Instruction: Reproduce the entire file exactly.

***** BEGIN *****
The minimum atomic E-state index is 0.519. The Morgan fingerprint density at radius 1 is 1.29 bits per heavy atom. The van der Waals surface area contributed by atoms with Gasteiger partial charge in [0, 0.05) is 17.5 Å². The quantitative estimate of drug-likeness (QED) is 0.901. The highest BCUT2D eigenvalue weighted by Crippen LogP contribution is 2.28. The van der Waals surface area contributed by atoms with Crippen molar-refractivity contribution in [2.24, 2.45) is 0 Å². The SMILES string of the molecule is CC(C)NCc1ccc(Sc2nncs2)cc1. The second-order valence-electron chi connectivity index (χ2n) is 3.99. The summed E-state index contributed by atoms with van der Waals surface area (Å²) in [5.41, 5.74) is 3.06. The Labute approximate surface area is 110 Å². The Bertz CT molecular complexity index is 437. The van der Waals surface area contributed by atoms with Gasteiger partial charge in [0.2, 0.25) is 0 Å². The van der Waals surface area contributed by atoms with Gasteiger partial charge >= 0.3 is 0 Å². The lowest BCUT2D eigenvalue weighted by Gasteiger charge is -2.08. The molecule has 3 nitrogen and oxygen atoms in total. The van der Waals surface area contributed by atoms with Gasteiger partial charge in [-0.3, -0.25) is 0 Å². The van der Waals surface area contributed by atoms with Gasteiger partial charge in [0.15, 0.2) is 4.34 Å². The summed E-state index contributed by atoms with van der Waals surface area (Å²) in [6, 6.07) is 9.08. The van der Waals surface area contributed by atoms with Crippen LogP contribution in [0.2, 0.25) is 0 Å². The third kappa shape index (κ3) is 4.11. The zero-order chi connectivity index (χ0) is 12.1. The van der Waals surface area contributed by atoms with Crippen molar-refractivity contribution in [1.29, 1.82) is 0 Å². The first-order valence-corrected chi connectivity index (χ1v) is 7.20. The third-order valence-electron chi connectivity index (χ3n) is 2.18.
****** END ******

The minimum atomic E-state index is 0.519. The Morgan fingerprint density at radius 1 is 1.29 bits per heavy atom. The van der Waals surface area contributed by atoms with Gasteiger partial charge in [0, 0.05) is 17.5 Å². The quantitative estimate of drug-likeness (QED) is 0.901. The highest BCUT2D eigenvalue weighted by Crippen LogP contribution is 2.28. The van der Waals surface area contributed by atoms with Crippen molar-refractivity contribution in [2.24, 2.45) is 0 Å². The SMILES string of the molecule is CC(C)NCc1ccc(Sc2nncs2)cc1. The second-order valence-electron chi connectivity index (χ2n) is 3.99. The summed E-state index contributed by atoms with van der Waals surface area (Å²) in [5.41, 5.74) is 3.06. The Labute approximate surface area is 110 Å². The Bertz CT molecular complexity index is 437. The van der Waals surface area contributed by atoms with Gasteiger partial charge in [0.2, 0.25) is 0 Å². The van der Waals surface area contributed by atoms with Gasteiger partial charge >= 0.3 is 0 Å². The lowest BCUT2D eigenvalue weighted by Gasteiger charge is -2.08. The molecule has 3 nitrogen and oxygen atoms in total. The van der Waals surface area contributed by atoms with Gasteiger partial charge in [-0.3, -0.25) is 0 Å². The van der Waals surface area contributed by atoms with Gasteiger partial charge in [0.15, 0.2) is 4.34 Å². The summed E-state index contributed by atoms with van der Waals surface area (Å²) in [6, 6.07) is 9.08. The van der Waals surface area contributed by atoms with Crippen LogP contribution in [0.2, 0.25) is 0 Å². The third kappa shape index (κ3) is 4.11. The zero-order chi connectivity index (χ0) is 12.1. The van der Waals surface area contributed by atoms with Crippen molar-refractivity contribution in [1.29, 1.82) is 0 Å². The first-order valence-corrected chi connectivity index (χ1v) is 7.20. The third-order valence-electron chi connectivity index (χ3n) is 2.18.